May I point out that here are also differences in personality amongst people from Commonwealth countries? Some may be abrupt and others may be almost like Uriah Heep.

Well, since we're talking about reviews - and cultural differences - and this is a comment I've made here before - a lot of the user reviews on this site read like the author is submitting reviews for Outside (which I've subscribed to for about 20 years). It seems like no-one wants to give any item less than 5 out of 5. The classic case in point was the review of a Patagonia Houdini which gave it a 5/5 but went on to note that it wasn't particularly breathable: since breathability is the key point of a windshirt (anything can be windproof - windproof and breathable is the issue) wouldn't that automatically mean that it wasn't a 5? The result of this is that I don't check reviews on this website because rather than being warts and all there's barely a wart in view - but in contrast, if you check the reviews on Outdoorsmagic they can be hilariously biting - and far, far more open about a product's failings. And if I'm going to spend a large chunk of my declining salary on gear then I don't want to buy a lemon on the basis of some puff piece that's been copied from the manufacturer's sales copy.

Re the bottom of packs: I think that angled bottoms are a sign of good design - Macpacs always had them - disagree with Roger on that and I also like big mesh side pockets but prefer solid zipped ones on the back. But they do need to have a "3D" design to be useful when the main pack is full.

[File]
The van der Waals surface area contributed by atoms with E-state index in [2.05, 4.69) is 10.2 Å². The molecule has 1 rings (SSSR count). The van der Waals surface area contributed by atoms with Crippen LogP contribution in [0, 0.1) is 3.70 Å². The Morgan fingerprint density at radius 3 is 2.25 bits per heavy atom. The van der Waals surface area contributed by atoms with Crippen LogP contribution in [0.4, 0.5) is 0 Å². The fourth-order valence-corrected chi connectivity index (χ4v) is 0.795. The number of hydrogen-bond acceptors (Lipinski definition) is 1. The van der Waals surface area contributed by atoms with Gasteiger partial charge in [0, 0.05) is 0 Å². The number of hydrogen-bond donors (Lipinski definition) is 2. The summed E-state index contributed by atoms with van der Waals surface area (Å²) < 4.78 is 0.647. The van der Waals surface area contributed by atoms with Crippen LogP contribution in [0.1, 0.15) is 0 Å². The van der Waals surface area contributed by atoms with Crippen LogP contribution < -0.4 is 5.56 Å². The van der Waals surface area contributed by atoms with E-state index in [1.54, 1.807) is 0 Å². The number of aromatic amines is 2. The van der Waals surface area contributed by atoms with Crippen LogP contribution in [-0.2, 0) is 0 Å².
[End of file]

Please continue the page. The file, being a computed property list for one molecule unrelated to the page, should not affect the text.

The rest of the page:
Edited by Arapiles on 09/19/2010 04:59:33 MDT.

Arapiles .
(Arapiles) - M

Locale: Melbourne
Re: Re: Canadians are nice on 09/19/2010 00:36:51 MDT Print View

"They're universally so polite and considerate that I want to strangle them."

Us Australians are like that too.

But it has to be said that the Canadians aren't really members of the Commonwealth - they don't play cricket.

Edited by Arapiles on 09/19/2010 00:46:26 MDT.

Travis Leanna
(T.L.) - MLife

Locale: Wisconsin
Re: Re: Re: Re: Re: Re: Ok people, what gives? on 09/19/2010 00:45:01 MDT Print View

Charles,
No, nobody has offended me here, including you. No feelings have really been hurt. One of the major shortcomings of indirect contact (internet) is the complete lack of personal delivery. It's amazing how the way a person actually says something can differ completely from how words on a page make it seem like it comes across.

I do appreciate your staunch defense of your position, and I shall stick to mine. However, I also believe much of the debate is simply due to the communicative restrictiveness of faceless technology.

Rhetoric can really get in the way of progress, be it intentional or not, on either side of the fence. History has yet to teach that to politicians.

How did George Gershwin put it? "You say potato, I say potatho. Let's call the whole thing off."


By the way, you have to admit that Roger is probably having quite the time watching the back and forth banter in this thread. I can imagine him, much like my fiancee sits down and reads the comics every morning, sitting down to a cup of coffee reading our interplay and having a good laugh at our expense!

No matter. I do the same thing when I read the news every morning and the Democrats and Republicans sound like a bunch of uneducated, whiny, spoiled, brats yelling back and forth at each other.

Robert Cowman
(rcowman) - F

Locale: Canadian Rockies
Canadians on 09/19/2010 00:54:40 MDT Print View

It`s too cold to wack a weird ball with a funny looking paddle...